Artist's Legacy Toolkit
Your legacy is important. As dancers,
choreographers, and artists, we have a responsibility to document and
preserve our art form for future generations. Even if you are at the
beginning of your artistic career, the benefits of developing your
archive include improving your organization's administrative efficiency,
strengthening its self-knowledge, enhancing its public image, and
contributing to scholarship and public education. The Artist's Legacy
Toolkit will help you organize and preserve your materials in ways that
are practical but neither time-intensive nor expensive. See below for
guidelines on how to use the Toolkit depending on where you are in your
Download this Toolkit
How to Use This Toolkit
The Artist’s Legacy Toolkit provides guidelines and tips for preserving your history. Tools, including templates and charts that can be adapted for use, are available to download as a zip file. When you see the → See Legacy Tool symbol, you can reference the appropriate tool. Below is a list of all the tools.
- Types of Archival Materials
- Archival Formats
- Document Retention and Destruction Schedule
- How to Label
- Digital Materials data sheet
- Photo Materials data sheet
- Inventory Template Guidelines
- Sample Inventory Template
- Preservation Resources
- Access Guidelines and Procedures
- Access Survey
- Social Media Archiving
- Free Tools Library
- AV Digitization Best Practices
- AV Metadata Template
Records Management Tools
- Record Organization Chart
- Controlled Vocabularies
- Storage Guidelines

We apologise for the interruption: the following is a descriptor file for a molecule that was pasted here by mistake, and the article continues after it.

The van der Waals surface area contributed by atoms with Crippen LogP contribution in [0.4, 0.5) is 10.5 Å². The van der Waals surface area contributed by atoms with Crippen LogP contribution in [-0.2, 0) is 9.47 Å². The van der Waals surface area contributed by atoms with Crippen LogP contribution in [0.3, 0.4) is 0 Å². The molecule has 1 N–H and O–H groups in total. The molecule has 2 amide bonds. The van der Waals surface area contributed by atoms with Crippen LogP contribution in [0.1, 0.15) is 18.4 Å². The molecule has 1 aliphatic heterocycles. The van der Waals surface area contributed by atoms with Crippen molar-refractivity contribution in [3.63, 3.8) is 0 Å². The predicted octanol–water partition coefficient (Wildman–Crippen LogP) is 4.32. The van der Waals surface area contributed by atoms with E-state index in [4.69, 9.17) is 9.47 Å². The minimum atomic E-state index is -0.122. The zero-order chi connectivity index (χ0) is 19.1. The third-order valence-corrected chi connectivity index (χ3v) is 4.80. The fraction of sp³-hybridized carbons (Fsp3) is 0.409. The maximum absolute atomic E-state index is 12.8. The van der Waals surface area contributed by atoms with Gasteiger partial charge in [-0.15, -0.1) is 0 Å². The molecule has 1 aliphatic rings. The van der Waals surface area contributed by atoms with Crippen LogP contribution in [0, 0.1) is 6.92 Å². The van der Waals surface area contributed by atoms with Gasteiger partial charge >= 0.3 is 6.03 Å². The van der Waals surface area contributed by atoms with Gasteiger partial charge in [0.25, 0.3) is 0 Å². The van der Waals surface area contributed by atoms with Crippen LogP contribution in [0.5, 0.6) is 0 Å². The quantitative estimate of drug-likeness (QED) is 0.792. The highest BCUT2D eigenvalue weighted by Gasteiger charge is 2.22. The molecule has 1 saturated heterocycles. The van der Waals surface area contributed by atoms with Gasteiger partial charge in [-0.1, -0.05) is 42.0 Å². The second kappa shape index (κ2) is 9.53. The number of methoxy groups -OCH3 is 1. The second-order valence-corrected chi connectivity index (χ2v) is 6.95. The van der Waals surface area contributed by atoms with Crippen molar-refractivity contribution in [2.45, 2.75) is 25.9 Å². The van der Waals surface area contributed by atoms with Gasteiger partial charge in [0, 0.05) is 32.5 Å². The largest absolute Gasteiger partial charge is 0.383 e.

Pictured: Images of the Dance Theatre of Harlem archive room before and after an archive project. Photos by Judy Tyrus.
Additional ResourcesBeyond Memory
The Artist's Legacy Toolkit, developed by Lela Sewell-Williams, Imogen Smith, Johanna Seltzer, and Kat Bell, was made possible through funding from the National Endowment for the Arts, The Andrew W. Mellon Foundation, and The Gladys Krieble Delmas Foundation. The Records Management Guide was developed by Mary Wegmann and supported by funding from the National Endowment for the Arts. The Toolkit and Records Management Guide were designed by Ashley Blewer.
Navigation menu image creditsUsing this toolkit: Archivist Patsy Gay examining materials in the Dance Theatre of Harlem off-site storage space. Photo by Judy Tyrus.
Identify: Audiotapes before organization, Dance Theatre of Harlem archive project. Photo by Judy Tyrus.
Organize: Dance Theatre of Harlem programs in the process of being organized. Photo by Judy Tyrus.
Preserve: Archival file boxes at Dance Theatre of Harlem archive. Photo by Judy Tyrus.
Access: Archival file boxes at Dance Theatre of Harlem archive. Photo by Judy Tyrus.
Resources: Archivists Patsy Gay and Kat Bell working with photographs at Dance Theatre of Harlem. Photo by Judy Tyrus.
Copyright: Honorees Lar Lubovitch, Jill Williams, Joan Myers Brown, and Celia Ipiotis at the New York Public Library for the Performing Arts. Photograph courtesy of Jill Williams.
Digital Files: screenshot of sample file names by Mary Wegmann.
Records Management: file boxes at Dance Theatre of Harlem archive, photo by Judy Tyrus[ Introduction | Using this Toolkit | Identify | Organize | Preserve | Access | Resources | Copyright | Digital Files | Records Management ]